Following the U.S. Supreme Court decision on Hobby Lobby, an Alabama-based Catholic television network was given relief from the federal government's "preventive services" mandate.
Within hours of the Supreme Court's ruling in favor of Hobby Lobby Inc. on Monday, Eternal Word Television Network was granted relief from having to pay fines for refusing to comply with the HHS mandate to provide various birth control pills.
In addition to EWTN, five other groups based in Wyoming were given emergency relief. They were the Catholic Diocese of Cheyenne, Catholic Charities of Wyoming, St. Joseph's Children's Home, St. Anthony Tri-Parish Catholic School, and Wyoming Catholic College.
EWTN was granted its emergency relief from the Eleventh Circuit Court of Appeals and is represented by the Becket Fund for Religious Liberty.
Lori Windham, senior counsel with the Becket Fund, said in a statement released Monday that the developments showed that the government should cease its efforts to defend the mandate.
"It's time for the government to stop fighting ministries like EWTN and the Little Sisters of the Poor, and start respecting religious freedom," said Windham.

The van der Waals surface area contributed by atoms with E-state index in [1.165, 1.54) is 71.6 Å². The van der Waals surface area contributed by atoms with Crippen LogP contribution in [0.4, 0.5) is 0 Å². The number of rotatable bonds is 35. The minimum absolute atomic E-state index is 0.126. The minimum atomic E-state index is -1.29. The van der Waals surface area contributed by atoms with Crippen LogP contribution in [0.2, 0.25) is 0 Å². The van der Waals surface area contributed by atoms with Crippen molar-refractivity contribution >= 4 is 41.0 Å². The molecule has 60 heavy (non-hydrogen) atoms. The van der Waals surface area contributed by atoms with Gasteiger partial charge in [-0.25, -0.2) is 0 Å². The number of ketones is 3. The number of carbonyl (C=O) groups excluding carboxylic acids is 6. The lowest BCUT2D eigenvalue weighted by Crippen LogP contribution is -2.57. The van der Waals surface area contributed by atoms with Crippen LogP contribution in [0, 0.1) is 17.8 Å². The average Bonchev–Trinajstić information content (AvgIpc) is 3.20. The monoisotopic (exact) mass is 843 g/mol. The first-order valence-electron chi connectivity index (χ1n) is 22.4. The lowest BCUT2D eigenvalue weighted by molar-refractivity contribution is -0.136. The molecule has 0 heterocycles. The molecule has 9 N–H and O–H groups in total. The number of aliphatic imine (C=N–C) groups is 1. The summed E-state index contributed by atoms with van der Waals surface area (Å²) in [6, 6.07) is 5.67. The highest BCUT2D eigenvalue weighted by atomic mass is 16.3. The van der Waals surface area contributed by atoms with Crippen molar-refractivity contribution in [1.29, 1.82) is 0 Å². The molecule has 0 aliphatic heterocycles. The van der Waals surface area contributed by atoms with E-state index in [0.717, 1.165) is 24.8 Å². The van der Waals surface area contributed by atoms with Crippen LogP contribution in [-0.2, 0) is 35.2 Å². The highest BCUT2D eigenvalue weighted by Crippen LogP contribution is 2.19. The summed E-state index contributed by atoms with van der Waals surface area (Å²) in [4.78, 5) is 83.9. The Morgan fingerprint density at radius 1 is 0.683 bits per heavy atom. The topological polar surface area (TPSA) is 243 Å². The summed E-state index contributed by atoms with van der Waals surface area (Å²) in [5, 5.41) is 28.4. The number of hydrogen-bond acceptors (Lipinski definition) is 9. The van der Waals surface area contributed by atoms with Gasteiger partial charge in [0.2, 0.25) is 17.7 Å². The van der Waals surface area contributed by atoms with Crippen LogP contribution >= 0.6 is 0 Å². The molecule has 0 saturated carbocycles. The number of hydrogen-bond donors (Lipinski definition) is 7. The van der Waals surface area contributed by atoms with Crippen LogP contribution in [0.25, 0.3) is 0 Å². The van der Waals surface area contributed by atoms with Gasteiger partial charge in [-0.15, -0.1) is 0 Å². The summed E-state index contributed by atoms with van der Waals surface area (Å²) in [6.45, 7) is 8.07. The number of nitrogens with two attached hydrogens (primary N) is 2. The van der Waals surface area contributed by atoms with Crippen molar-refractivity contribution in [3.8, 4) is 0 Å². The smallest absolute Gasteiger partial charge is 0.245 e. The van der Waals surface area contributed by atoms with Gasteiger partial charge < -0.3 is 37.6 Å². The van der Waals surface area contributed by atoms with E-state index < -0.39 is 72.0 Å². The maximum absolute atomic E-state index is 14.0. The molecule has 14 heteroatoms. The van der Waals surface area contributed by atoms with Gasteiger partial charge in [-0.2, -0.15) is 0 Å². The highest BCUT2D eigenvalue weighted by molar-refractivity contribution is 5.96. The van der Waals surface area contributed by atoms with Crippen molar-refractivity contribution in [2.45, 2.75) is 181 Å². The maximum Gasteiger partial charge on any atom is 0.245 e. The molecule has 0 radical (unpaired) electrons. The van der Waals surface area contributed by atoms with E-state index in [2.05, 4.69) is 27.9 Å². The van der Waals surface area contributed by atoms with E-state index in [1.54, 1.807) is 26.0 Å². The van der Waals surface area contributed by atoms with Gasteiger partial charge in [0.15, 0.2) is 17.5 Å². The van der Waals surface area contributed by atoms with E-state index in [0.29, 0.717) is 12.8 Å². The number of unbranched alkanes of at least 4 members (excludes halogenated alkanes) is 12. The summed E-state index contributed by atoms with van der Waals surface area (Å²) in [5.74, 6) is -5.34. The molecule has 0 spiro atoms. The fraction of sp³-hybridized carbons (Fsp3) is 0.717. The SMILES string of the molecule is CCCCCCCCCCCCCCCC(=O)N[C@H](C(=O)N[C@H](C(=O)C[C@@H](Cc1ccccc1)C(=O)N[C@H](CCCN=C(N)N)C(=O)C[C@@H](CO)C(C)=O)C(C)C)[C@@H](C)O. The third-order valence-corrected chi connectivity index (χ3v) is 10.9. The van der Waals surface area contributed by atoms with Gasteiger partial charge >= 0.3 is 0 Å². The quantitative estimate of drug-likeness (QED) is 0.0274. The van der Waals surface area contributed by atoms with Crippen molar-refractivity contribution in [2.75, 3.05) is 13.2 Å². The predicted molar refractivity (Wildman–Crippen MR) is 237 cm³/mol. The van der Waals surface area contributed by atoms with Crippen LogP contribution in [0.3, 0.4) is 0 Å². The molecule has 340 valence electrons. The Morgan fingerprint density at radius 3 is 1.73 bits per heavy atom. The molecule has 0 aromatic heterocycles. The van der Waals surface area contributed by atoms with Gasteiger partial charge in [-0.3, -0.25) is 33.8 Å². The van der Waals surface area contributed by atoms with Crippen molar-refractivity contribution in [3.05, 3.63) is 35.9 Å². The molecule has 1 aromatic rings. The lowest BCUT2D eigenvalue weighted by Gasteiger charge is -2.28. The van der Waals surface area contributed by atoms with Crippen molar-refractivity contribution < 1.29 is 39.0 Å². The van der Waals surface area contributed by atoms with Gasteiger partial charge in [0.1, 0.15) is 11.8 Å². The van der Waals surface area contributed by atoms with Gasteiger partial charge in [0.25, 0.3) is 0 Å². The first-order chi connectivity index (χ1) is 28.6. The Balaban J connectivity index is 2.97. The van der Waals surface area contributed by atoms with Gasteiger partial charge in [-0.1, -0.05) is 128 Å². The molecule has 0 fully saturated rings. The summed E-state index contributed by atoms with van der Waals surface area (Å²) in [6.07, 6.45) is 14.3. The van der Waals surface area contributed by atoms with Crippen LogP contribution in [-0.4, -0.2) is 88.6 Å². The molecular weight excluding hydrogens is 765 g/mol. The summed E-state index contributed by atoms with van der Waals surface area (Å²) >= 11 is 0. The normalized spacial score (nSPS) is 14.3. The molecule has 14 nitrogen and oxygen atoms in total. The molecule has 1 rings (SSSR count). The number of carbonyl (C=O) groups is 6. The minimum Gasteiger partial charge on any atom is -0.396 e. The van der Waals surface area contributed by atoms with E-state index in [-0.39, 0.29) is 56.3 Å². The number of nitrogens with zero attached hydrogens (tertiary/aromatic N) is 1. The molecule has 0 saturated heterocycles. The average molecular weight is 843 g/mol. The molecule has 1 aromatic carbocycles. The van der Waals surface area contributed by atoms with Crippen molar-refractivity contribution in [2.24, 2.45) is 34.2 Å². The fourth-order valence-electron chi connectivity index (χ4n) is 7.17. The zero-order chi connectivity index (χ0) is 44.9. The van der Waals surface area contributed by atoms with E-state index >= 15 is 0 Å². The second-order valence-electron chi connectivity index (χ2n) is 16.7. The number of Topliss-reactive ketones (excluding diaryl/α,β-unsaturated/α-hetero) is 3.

In its decision, the three judge panel of the Eleventh Circuit attributed the granting of the injunction for EWTN to the Supreme Court's decision in the Hobby Lobby case.
"In light of the Supreme Court's decision today … we grant the motion of Eternal Word Television Network for an injunction pending appeal," read the panel's decision, adding that the justices "express no views on the ultimate merits of EWTN's appeal in this case."
In February 2012, EWTN filed a lawsuit against HHS over the mandate, which would force the Catholic broadcasting company to provide contraception coverage for its employees.
As a Catholic company founded by nuns, EWTN objected on moral and religious grounds to being compelled to provide birth control and pills considered abortion-inducing.
The following month, U.S. District Judge Sharon Lovelace Blackburn dismissed the lawsuit, arguing that since the HHS rules had not been finalized at the time, a proper judgment was not possible.
In June 2012 HHS finalized the rules on the mandate, which included an "accomodation" for religious nonprofit organizations. Critics of the final rules argued that they still do not provide sufficient exemptions for religious businesses and other for-profits.
In October 2013, EWTN filed a second lawsuit over the mandate and had the backing with the attorney general of the state of Alabama.
According to the Becket Fund, there are 100 lawsuits against the HHS mandate. The majority of the cases, including the Supreme Court case pertaining to Hobby Lobby and Conestoga Woods Specialties, have ended in favorable results for the plaintiffs.